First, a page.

Newly discovered surface structures may affect immune function
MedicalXpress Breaking News-and-Events Jan 13, 2023
Using new microscopic methods in combination with machine learning-based image analysis, researchers from Freiburg have discovered new structures on the surface of living B cells that affect the distribution and possibly the function of their antigen receptors. The researchers' study has been published in The EMBO Journal.
B cells are a crucial part of our immune system and recognize pathogens through specialized receptors on their surface. Scientists from the University of Freiburg could now observe how these receptors are distributed on the surface of living and moving cells. They found that the B cell surface is shaped into a characteristic landscape of interconnected ridges and protrusions.
On this landscape, the IgM-class B cell antigen receptors (IgM-BCR) accumulate in specific areas. The precision of the receptors' localization and their clustering into larger units likely constitute a mechanism that controls receptor signalling and facilitates antigen sensing and thereby the activation of B cells.
The surface of B lymphocytes is structured
In most immunological textbooks, lymphocytes are depicted as round, ball-like cells whose smooth surface carries randomly distributed receptors. The notion of a smooth unstructured B cell surface has already been challenged by electron micrographs of fixed and frozen lymphocytes, revealing thin membrane protrusions called microvilli on the cells' surface. These tentacle-like structures help immune cells to search for molecular markers of pathogens, so-called antigens.
B lymphocytes recognize such antigens through different classes of their B cell antigen receptors (BCR). These antigen receptors are complex molecular machines that, when activated, interact with other molecules to initiate a signaling cascade, leading to the differentiation of B cells into plasma cells and the production of protective antibodies.
Images of living cells at a very high speed
The research group of Prof. Dr. Michael Reth from the Clusters of Excellence BIOSS and CIBSS—Center for Integrative Biological Signaling Studies at the University of Freiburg collaborated with the group of BIOSS and CIBSS researcher Prof. Dr. Ralf Reski, researchers at Euro-BioImaging (EMBL) and researchers at the University of Osnabrück/Germany to analyze how the IgM-BCR is distributed across the 3D surface of living B cells.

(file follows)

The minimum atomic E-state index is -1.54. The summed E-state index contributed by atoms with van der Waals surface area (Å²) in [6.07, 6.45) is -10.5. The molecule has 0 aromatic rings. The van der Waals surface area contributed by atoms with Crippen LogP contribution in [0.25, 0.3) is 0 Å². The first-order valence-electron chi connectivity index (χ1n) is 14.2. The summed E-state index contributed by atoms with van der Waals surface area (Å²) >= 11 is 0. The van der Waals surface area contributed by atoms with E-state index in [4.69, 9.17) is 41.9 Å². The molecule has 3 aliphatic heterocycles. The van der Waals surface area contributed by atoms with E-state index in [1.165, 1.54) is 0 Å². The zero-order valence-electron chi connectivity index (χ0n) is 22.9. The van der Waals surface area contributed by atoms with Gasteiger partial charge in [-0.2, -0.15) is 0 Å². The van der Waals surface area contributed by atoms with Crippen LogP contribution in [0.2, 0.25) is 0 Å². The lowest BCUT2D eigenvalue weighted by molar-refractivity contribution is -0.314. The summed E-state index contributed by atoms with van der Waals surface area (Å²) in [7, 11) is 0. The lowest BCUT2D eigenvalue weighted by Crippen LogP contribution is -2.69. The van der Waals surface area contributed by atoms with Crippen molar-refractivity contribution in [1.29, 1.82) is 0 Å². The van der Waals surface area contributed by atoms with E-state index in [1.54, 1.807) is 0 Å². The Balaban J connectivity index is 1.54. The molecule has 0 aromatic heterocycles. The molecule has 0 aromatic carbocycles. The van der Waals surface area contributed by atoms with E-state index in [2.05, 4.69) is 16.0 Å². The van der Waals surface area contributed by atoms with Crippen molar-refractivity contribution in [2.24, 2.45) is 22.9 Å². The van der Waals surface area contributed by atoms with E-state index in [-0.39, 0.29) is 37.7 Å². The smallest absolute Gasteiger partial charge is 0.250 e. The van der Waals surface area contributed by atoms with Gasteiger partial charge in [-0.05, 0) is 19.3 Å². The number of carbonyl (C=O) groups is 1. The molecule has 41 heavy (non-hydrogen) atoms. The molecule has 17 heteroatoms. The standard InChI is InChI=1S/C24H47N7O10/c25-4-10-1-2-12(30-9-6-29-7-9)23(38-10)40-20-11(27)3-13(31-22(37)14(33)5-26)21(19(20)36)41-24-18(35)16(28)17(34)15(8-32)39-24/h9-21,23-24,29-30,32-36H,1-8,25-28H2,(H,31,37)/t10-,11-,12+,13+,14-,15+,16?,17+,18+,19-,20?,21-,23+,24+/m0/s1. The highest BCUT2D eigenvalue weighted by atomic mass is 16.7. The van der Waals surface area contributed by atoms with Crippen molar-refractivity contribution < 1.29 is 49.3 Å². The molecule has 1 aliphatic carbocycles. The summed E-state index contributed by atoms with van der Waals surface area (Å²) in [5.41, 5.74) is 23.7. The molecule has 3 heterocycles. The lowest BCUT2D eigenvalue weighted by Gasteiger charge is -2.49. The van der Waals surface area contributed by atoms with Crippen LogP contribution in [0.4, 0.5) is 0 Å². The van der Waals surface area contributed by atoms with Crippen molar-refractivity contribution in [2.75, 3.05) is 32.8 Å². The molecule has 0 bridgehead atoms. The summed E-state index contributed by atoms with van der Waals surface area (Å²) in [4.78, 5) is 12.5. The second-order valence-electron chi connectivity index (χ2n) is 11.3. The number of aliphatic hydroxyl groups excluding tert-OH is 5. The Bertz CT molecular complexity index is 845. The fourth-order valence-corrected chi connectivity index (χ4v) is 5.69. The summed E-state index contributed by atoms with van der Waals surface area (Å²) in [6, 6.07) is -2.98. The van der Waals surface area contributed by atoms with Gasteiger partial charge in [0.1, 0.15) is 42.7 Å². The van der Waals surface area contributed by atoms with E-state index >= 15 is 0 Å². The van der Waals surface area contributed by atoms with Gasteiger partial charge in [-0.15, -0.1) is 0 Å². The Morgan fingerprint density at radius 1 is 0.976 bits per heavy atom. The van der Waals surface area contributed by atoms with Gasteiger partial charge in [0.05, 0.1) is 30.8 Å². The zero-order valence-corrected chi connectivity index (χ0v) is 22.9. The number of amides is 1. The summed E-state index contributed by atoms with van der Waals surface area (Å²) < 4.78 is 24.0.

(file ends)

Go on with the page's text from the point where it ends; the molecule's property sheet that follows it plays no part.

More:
For this, they used a technique called lattice light sheet microscopy, LLSM for short. "This method can capture volumetric images of living cells at a very high speed," explains Dr. Deniz Saltukoglu from Freiburg University, the first author of the study.
"In other types of high-resolution microscopy, cells need to be attached to a flat surface, which completely alters the B cells' outer structures. LLSM allowed us to observe the cells in an environment that mimics biological tissues, meaning that the structures and movements that we saw were largely undisturbed," she says.
The researchers then developed custom image analysis tools to quantify and objectively characterize the microscopic data. "We needed to segment the images and isolate morphological features," describes Saltukoglu.
"So far this had only been done with two-dimensional data, so we had to develop new computational tools for volumetric, time course data." For this, the researchers drew inspiration from algorithms that are used to map geographical data for archeological surveys.
With this approach, they found that the B cell surface carries a network of elevated ridges, with microvilli growing from the intersections of the network. Within this "cellular landscape", the IgM-BCRs form clusters that concentrate along the ridges, in close proximity to the bases of the microvilli. The position of these clusters was linked with the dynamic movement of the ridges on the cells' surface.
"We think that the 3D location of the antigen receptors controls their activity," says Reth. "Localization at the microvilli base may prevent their unwanted activation. Once B cells receive a danger signal, they extent their microvilli and we assume that the IgM-BCR clusters then get recruited to the tip where they are localized in an optimal position for antigen sensing."
This hypothesis is in line with other findings from Reth's group, which suggest that the IgM-BCRs are regulated via lateral interactions with regulatory coreceptors. This means that the position and distribution of antigen receptors likely represent additional control mechanisms that affect signaling and activation of cells of the immune system.
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